1Korea Electrotechnology Research Institute Changwon Korea (the Republic of)Show Abstract
The wearable electronic device requires appropriate portable electric sources that can be integrated into the devices. Flexible dye-sensitized solar cells (DSSCs) have considerable attraction due to their characteristic properties including low cost, high efficiency at low light intensity. It can be a trigger for enlarging application field into smart and wearable electronics as a energy source.
Textile is final form that is combined the advantages of textiles such as flexibility and mechanical robustness for wearable electronics. Therefore, the solar cell connected to textile form is required and important. However, the development of a textile based solar cell is currently at the initial stage and there requires much advance to achieve applicable forms of textile solar cells. Therefore, to develop textile based solar cells there required new approaches which is suitable for the actual weaving process as well as easy to combine to the wearable devices.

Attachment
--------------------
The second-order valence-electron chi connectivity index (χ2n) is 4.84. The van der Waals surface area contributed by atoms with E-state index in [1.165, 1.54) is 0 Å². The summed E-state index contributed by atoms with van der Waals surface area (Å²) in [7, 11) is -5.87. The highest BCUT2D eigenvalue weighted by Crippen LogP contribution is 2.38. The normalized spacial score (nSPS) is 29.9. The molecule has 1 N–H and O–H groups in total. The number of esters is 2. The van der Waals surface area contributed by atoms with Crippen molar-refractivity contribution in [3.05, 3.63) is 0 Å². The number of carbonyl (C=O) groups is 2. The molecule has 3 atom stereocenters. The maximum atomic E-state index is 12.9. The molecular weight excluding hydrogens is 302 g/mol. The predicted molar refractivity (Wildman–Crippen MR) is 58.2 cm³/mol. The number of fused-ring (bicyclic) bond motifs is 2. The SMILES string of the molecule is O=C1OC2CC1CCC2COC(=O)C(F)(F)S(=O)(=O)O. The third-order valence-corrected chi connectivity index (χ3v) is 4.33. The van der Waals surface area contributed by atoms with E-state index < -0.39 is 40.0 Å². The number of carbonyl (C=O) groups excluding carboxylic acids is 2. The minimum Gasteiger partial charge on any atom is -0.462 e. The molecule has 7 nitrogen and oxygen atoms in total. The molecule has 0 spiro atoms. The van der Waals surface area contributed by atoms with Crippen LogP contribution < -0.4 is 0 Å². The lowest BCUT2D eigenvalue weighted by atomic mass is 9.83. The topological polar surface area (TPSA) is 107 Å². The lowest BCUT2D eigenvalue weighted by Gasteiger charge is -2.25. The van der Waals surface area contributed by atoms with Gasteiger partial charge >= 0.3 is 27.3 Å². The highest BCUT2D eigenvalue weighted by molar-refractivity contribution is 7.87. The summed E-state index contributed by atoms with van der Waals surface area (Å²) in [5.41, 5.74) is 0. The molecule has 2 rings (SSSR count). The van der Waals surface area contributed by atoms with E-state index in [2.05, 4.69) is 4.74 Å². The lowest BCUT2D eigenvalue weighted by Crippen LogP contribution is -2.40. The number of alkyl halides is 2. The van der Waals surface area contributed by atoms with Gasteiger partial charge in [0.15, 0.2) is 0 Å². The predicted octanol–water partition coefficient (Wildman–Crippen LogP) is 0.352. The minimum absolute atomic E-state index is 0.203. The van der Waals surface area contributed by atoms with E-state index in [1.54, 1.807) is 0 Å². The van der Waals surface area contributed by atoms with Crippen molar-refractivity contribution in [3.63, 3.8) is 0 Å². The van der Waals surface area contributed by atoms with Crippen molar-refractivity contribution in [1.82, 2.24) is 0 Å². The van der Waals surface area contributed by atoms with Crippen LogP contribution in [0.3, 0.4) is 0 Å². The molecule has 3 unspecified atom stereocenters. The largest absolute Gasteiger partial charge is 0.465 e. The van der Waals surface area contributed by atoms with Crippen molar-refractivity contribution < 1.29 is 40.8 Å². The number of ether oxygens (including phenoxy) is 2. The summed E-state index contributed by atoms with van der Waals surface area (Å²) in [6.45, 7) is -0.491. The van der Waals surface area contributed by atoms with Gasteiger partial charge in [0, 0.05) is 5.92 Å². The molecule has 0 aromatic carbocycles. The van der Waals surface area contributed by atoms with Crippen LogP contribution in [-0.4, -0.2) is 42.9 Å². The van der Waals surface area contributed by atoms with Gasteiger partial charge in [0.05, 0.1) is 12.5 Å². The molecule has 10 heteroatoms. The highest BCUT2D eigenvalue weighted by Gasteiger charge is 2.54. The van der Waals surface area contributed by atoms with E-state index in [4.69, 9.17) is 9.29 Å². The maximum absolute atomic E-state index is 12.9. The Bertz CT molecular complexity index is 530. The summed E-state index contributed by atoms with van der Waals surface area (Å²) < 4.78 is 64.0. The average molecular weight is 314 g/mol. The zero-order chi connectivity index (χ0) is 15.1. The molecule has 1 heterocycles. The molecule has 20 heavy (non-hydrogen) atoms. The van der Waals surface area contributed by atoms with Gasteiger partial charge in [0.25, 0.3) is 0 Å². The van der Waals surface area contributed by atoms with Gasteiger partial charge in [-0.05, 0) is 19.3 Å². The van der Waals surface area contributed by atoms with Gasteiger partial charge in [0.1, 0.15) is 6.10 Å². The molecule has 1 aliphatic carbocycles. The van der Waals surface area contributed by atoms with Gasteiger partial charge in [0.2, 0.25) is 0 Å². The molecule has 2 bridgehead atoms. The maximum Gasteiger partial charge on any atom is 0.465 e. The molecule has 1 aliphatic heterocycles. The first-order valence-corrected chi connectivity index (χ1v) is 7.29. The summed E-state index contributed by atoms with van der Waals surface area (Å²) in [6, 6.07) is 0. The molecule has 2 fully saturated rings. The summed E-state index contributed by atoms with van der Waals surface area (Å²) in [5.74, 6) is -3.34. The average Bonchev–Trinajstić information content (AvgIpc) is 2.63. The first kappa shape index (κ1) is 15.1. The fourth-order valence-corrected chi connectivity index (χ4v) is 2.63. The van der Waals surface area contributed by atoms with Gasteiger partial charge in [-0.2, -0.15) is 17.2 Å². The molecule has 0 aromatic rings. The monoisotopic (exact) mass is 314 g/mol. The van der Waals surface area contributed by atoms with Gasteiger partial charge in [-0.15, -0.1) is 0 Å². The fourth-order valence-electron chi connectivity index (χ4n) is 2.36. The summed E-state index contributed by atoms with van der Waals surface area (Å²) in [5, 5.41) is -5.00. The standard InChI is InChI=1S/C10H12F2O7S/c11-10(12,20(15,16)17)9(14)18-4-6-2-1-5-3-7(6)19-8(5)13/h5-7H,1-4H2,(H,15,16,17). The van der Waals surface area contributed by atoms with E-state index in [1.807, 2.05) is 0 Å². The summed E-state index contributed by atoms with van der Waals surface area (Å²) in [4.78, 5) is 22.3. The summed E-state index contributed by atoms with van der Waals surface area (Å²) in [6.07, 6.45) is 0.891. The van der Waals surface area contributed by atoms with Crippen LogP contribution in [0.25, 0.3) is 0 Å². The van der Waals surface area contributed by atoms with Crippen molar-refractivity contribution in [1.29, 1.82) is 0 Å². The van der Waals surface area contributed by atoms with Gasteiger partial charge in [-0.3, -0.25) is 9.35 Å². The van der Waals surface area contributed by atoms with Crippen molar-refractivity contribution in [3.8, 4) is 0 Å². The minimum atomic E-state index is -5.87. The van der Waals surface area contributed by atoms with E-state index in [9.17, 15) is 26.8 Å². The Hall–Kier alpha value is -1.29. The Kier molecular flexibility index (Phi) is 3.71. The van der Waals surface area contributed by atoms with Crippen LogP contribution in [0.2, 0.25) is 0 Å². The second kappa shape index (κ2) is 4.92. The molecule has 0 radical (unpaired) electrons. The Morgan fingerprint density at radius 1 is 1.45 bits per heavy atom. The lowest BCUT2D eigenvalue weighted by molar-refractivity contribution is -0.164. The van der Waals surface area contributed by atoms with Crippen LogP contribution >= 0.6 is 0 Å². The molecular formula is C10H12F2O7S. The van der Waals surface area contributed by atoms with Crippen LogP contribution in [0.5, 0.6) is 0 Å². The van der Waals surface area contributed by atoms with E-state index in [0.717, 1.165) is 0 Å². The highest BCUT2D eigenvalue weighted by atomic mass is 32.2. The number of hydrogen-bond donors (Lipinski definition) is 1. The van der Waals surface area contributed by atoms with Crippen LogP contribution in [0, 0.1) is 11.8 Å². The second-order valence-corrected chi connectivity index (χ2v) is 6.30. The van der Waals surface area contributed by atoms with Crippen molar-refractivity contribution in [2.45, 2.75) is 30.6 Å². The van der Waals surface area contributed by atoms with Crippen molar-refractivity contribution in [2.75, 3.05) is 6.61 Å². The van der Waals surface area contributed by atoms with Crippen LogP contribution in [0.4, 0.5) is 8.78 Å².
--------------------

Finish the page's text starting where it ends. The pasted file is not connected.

We have shown that woven DSSCs internal frame of textile can be implemented by weaving the stainless steel ribbon with the TiO2 layer and carbon fiber filaments are playing a role as photoanode and counter electrode respective into some part of woven textile for wearable electronics. The woven DSSCs have the core integrated DSSCs structures by using the weaving process, it has the characteristics of the textile so can be highly flexibility, have a potential application field including the wearable devices and BIPV fields.
The edge part of the textile is holding and fixing the photoanode and counter electrode as a frame. As warps of internal textile frame, the transparent monofilaments are used in order to make the light to be transmitted to the counter electrode. For the frame of the textile, the glass fiber was used as warps and wefts at edge of the textile. Before the weaving the woven DSSCs internal frame of textile, both electrodes are prepared with heat treatment after the deposition of the TiO2 layer on the stainless steel ribbon and Pt deposition on the carbon fiber filaments, electrodes were completed the treatment were woven as weft into the part of the textile during the weaving process then followed the dye loading process. Gone through the heat treatment before the weaving process, the monofilaments do not need to have heat resistance characteristic at high temperature, which is an important factor of the producing the woven DSSCs internal frame of textile.